Skip to main content

The deep philosophical differences between architectural traditionalists and modernists rarely get a public airing in this part of the world. One reason is that our designers, by and large, are practical men and women, not theorists given to busying themselves with public controversies.

The more important reason, however, is the tacit agreement among most Ontario architects not to trash each other's work. It's a bad rule, in my view, because it blocks the open discussion of strongly held opinions about the nature and direction of contemporary architecture.

In Britain, things are not so genteel.

A couple of years ago, open war broke out in there between the well-known traditionalist Quinlan Terry and the devoted anti-traditionalist Richard Rogers. At issue was Mr. Terry's design for a London infirmary on a site next to a 17th-century building by the eminent architect Christopher Wren.

Lord Rogers damned Mr. Terry's neo-classical scheme (which included a Tuscan pediment, cornices and other historical whatnots) as "architectural plagiarism." Mr. Terry, in reply, condemned as so much garbage the ambition of Lord Rogers and others in his camp to make buildings that flaunt their advanced technology.

"There's not a single contemporary architect who will admit to liking anything that I do," Mr. Terry told a reporter. "They are all so indoctrinated by the modernist aesthetic. ... Beautiful buildings do not inevitably result from the application of technology. The results are usually startlingly ugly - perhaps inevitably so, since the architects are not interested in the basic rules of proportion." (Mr. Terry's infirmary for pensioners is now near completion.)

The fight between Britain's trads and mods flared up again late last month when the prestigious Royal Institute of British Architects (RIBA) announced its picks for the best new buildings in the United Kingdom. There is a magnificent train station (London's St. Pancras) on the list, a gleaming new glass box to house BBC Scotland, a curious beach café that looks like a washed-up jellyfish - and not a traditional project in the lot.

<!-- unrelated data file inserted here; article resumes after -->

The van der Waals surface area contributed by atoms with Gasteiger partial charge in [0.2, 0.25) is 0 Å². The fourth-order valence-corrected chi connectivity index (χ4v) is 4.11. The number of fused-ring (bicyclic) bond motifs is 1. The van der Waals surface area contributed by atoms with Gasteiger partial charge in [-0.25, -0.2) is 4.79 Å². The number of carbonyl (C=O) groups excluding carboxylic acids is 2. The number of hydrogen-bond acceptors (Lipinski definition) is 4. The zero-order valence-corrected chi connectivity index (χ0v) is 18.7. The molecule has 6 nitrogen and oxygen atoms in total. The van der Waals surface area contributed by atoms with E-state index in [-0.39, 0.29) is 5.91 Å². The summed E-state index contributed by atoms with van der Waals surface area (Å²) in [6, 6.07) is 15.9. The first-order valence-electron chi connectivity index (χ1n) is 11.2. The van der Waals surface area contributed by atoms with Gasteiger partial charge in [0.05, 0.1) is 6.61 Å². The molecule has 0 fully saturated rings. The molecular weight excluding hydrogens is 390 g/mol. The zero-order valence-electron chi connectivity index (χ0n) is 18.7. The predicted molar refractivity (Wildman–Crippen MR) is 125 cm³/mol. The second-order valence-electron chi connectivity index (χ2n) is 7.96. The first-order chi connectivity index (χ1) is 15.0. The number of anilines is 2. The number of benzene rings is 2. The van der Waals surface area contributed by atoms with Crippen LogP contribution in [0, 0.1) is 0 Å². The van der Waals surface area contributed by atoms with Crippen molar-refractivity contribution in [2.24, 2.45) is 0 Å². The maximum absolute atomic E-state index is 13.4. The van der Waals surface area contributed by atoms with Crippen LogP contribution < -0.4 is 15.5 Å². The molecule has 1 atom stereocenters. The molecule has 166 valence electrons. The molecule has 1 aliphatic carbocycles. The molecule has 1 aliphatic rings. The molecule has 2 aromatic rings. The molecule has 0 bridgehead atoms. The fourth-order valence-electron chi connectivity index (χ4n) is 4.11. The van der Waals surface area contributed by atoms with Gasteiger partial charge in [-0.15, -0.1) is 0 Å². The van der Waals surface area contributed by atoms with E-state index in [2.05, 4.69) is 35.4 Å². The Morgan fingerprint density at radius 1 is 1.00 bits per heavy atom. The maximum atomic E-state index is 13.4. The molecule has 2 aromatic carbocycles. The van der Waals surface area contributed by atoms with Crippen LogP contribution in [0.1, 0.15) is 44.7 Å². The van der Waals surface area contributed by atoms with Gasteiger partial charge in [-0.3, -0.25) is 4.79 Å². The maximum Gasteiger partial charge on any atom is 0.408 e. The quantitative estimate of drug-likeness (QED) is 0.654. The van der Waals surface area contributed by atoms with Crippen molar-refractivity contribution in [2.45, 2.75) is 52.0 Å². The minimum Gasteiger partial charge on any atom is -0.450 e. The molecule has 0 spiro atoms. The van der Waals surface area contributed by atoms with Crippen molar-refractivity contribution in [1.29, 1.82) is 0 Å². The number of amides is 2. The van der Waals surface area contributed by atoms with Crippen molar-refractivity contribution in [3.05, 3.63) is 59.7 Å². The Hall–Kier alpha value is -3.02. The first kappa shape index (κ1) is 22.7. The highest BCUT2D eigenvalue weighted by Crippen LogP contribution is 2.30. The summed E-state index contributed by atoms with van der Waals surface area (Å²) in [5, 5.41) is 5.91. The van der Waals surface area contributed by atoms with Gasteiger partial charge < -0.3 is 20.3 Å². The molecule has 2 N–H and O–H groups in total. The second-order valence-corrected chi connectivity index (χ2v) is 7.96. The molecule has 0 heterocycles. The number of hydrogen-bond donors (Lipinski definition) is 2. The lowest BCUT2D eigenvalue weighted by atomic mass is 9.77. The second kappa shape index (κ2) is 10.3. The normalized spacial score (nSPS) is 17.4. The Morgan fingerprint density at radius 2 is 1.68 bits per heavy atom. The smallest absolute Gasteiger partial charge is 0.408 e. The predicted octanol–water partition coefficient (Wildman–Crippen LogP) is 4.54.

Infuriated British traditionalists instantly went on the attack. Robert Adam, a designer of country houses in the classical manner, denounced the awards as a "con" and the people who give them out as "style fascists."

"This is a battle between building architecture that a professional clique thinks is right and producing buildings the public likes," Mr. Adam said.

The word "clique" is off the mark - the list of RIBA favourites suggests the great variety of modernist design approaches - but Mr. Adam's picture of the landscape in which architects everywhere find themselves has the ring of truth.

In Toronto's residential market, for example, there are architects who create homes that are descended, in one way or another, from the modern movement of the early 20th century. These houses may or may not feature expanses of glass and frames of steel. But they usually embody the distinctive design ideas of the first-generation moderns, including unadorned surfaces, spare geometry, mindful urbanism and the celebration of innovative technologies ranging from new construction techniques to digital imaging.

And here, as in Britain, there are other architects who make houses of the kind "the public [presumably]likes": grandiose French châteaux and Georgian mansions for the very wealthy, and, for clients not so well-heeled, smaller dwellings cast in the Tudor or neoclassical or some other ye-olde revival style. These buildings harken back to the premodern past, vanished ages of "elegance," a storybook time of aristocrats going about the town and countryside in carriages.

The nostalgic architecture you see in deluxe Toronto neighbourhoods is occasionally convincing, though it usually isn't. But my argument with traditionalist architects is not about taste. It's about the future of imagination and creativity.

At least in the form we have it today, architectural traditionalism is a dead end for the mind and soul. Even the best of such design is a matter of pedantic copying of columns, entablature and so on from old treatises and surviving buildings, while the worst of it (which is much of it) is desolate pastiche and feeble imitation.

During its 80-odd-year career, residential modernism has produced some atrocities; I would never say otherwise. What's more remarkable, however, is the delightful and expansive beauty of so many modern houses, both famous and obscure.

Yet this beauty is not the most wonderful thing about the modern movement. Rather, it's the inexhaustible fertility, the ever-new relevance, of modernism's often untidy culture of dispute and contention.

The likes of Mies van der Rohe and Le Corbusier took deadly aim at the whole bag of historical tricks inherited from architecture's past. But by the 1960s, when the most famous moves of Mies and "Corb" began to seem "historical," a newer crop of moderns rose up to challenge that legacy. And so modernism's story has gone ever since, in countless contests and through numerous changes of artistic strategies.

Contrary to the opinions of Mr. Terry and other traffickers in caricature, there is no single "modernist style." Modernism is permanent revolution, and in that fact lies the movement's endless attraction for the most imaginative architects in the present hour.